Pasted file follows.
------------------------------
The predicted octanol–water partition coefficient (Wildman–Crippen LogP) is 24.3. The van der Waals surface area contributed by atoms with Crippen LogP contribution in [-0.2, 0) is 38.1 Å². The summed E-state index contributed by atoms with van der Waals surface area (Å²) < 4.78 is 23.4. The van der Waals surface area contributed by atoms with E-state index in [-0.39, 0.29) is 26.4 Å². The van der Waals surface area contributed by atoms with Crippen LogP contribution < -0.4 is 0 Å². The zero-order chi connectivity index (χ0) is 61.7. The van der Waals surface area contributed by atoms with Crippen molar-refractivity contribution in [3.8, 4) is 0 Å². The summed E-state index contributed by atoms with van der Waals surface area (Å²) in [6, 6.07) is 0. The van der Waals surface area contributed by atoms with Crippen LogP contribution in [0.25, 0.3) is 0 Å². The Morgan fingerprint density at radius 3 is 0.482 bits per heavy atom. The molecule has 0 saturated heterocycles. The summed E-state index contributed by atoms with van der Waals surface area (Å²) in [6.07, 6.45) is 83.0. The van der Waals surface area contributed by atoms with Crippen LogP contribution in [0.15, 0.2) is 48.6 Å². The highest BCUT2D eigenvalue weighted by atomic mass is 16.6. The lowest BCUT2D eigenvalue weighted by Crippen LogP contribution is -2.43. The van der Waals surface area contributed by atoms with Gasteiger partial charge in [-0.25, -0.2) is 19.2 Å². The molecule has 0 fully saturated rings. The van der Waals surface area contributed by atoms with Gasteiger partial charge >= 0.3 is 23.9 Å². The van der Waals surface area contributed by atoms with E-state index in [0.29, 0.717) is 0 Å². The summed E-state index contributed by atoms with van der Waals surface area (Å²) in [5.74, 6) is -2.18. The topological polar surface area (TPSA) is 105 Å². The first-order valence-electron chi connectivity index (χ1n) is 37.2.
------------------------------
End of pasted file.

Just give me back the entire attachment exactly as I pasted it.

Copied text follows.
The predicted octanol–water partition coefficient (Wildman–Crippen LogP) is 24.3. The van der Waals surface area contributed by atoms with Crippen LogP contribution in [-0.2, 0) is 38.1 Å². The summed E-state index contributed by atoms with van der Waals surface area (Å²) < 4.78 is 23.4. The van der Waals surface area contributed by atoms with E-state index in [-0.39, 0.29) is 26.4 Å². The van der Waals surface area contributed by atoms with Crippen LogP contribution < -0.4 is 0 Å². The zero-order chi connectivity index (χ0) is 61.7. The van der Waals surface area contributed by atoms with Crippen molar-refractivity contribution in [3.8, 4) is 0 Å². The summed E-state index contributed by atoms with van der Waals surface area (Å²) in [6, 6.07) is 0. The van der Waals surface area contributed by atoms with Crippen LogP contribution in [0.25, 0.3) is 0 Å². The Morgan fingerprint density at radius 3 is 0.482 bits per heavy atom. The molecule has 0 saturated heterocycles. The summed E-state index contributed by atoms with van der Waals surface area (Å²) in [6.07, 6.45) is 83.0. The van der Waals surface area contributed by atoms with Crippen LogP contribution in [0.15, 0.2) is 48.6 Å². The highest BCUT2D eigenvalue weighted by atomic mass is 16.6. The lowest BCUT2D eigenvalue weighted by Crippen LogP contribution is -2.43. The van der Waals surface area contributed by atoms with Gasteiger partial charge in [-0.25, -0.2) is 19.2 Å². The molecule has 0 fully saturated rings. The van der Waals surface area contributed by atoms with Gasteiger partial charge >= 0.3 is 23.9 Å². The van der Waals surface area contributed by atoms with E-state index in [0.29, 0.717) is 0 Å². The summed E-state index contributed by atoms with van der Waals surface area (Å²) in [5.74, 6) is -2.18. The topological polar surface area (TPSA) is 105 Å². The first-order valence-electron chi connectivity index (χ1n) is 37.2.